Charles Laughton

T. it.: “La morte corre sul fiume”; Scen.: James Agee, Charles Laughton (non accr.), dal racconto omonimo di Davis Grubb; F.: Stanley Cortez; M.: Robert Golden; Scgf.: Hilyard Brown; Arredatore: Al Spencer; Trucco: Don L. Cash; Mu.: Walter Schumann; Su.: Stanford Naughton; Ass. R.: Milton Carter, Jack Sonntag (non accr.); Int.: Robert Mitchum (Harry Powell), Shelley Winters (Willa Harper), Lillian Gish (Rachel Cooper), Peter Graves (Ben Harper), Billy Chapin (John Harper), Sally Jane Bruce (Pearl Harper), Evelyn Varden (Icey Spoon), Don Beddoe (Walt Spoon), James Gleason (Oncle Birdie), Gloria Castillo (Ruby); Prod.: Paul Gregory Productions / United Artists; 35mm. D.: 93’ a 24 f/s. Bn.

T. it.: Italian title. T. int.: International title. T. alt.: Alternative title. Sog.: Story. Scen.: Screenplay. F.: Cinematography. M.: Editing. Scgf.: Set Design. Mus.: Music. Int.: Cast. Prod.: Production Company. L.: Length. D.: Running Time. f/s: Frames per second. Bn.: Black e White. Col.: Color. Da: Print source

Film Notes

It was the great metaphor of the world “seen by a child” that allowed Laughton to introduce Brechtian elements into the scenography. Like the main character and several secondary characters, the world of the film – which denounces itself as an illusion – is Brechtian in a political way. The films exposes a world founded on false values, in which Preacher incarnates the eternal alliance between American fascism and puritan hysteria, known at that time as McCarthyism. Watching The Night of the Hunter today, in light of the documentary (and preferably in Bob Gitt’s restored version), allows for the rediscovery of a film in which the editing, controlled entirely by the director, was absolutely not intended to produce naturalistic or psychological effects. Norman Mailer, who sold the rights to his novel The Naked and the Dead (later made by Raoul Walsh) to Laughton’s producer Paul Gregory, stated upon leaving a screening of The Night of the Hunter, that Laughton “did not understand editing and was incapable of making use of it”. Instead, through the actors, Laughton’s work produces signifying gestures which the editing links in a continuity that is intended to be read. All the misunderstandings that surround this experimental film (which “truly experiments”, as Truffaut said) still today, stem from this.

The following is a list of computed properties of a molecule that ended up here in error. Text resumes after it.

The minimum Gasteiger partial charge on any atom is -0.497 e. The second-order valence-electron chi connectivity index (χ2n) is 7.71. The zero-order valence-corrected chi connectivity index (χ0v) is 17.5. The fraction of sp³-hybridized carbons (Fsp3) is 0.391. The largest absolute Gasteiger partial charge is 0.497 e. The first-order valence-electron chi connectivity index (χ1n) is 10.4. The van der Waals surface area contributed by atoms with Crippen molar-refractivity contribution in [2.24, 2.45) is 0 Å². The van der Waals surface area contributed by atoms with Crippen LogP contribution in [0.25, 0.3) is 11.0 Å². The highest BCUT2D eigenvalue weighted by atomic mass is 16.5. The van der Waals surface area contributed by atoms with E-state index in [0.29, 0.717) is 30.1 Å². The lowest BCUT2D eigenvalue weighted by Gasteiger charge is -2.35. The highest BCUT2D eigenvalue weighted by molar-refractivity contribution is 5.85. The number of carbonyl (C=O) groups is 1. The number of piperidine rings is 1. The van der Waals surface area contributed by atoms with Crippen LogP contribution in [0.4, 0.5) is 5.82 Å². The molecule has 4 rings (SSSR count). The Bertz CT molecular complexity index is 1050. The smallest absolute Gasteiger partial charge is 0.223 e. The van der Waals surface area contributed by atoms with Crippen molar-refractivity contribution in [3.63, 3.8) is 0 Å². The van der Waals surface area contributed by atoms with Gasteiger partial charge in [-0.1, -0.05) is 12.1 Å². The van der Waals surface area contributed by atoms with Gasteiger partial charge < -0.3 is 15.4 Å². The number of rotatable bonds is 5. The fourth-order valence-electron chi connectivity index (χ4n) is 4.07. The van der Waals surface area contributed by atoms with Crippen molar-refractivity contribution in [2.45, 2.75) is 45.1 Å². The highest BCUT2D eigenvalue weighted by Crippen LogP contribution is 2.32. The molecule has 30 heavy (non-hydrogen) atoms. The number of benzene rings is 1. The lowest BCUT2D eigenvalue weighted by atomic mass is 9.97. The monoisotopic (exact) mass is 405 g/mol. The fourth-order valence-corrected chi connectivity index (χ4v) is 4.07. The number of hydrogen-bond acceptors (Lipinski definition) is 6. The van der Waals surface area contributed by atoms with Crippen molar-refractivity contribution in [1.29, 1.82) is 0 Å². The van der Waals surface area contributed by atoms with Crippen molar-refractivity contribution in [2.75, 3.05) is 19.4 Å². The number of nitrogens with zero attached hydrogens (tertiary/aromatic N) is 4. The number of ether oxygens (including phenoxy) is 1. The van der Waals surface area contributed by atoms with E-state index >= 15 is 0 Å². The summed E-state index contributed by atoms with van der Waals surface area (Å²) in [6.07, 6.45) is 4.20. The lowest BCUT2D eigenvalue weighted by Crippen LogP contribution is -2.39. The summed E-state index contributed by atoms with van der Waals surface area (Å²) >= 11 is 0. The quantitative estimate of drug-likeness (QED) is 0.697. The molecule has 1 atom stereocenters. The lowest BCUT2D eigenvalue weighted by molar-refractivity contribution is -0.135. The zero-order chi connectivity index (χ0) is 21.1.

Bill Krohn, in “Cahiers du cinéma”, n. 578, 2003

Copy From

Restored by
Restored by

Restored in 2001 by UCLA Film and Television Archive in cooperation with MGM Studios from the original 35mm acetate picture negative, a 35mm acetate combined master positive, a 35mm acetate print, and the original 35mm magnetic soundtracks. Laboratory services by Cinetech. Sound services by Audio Mechanics and DJ Audio. Restoration funded by The Film Foundation and Robert B. Sturm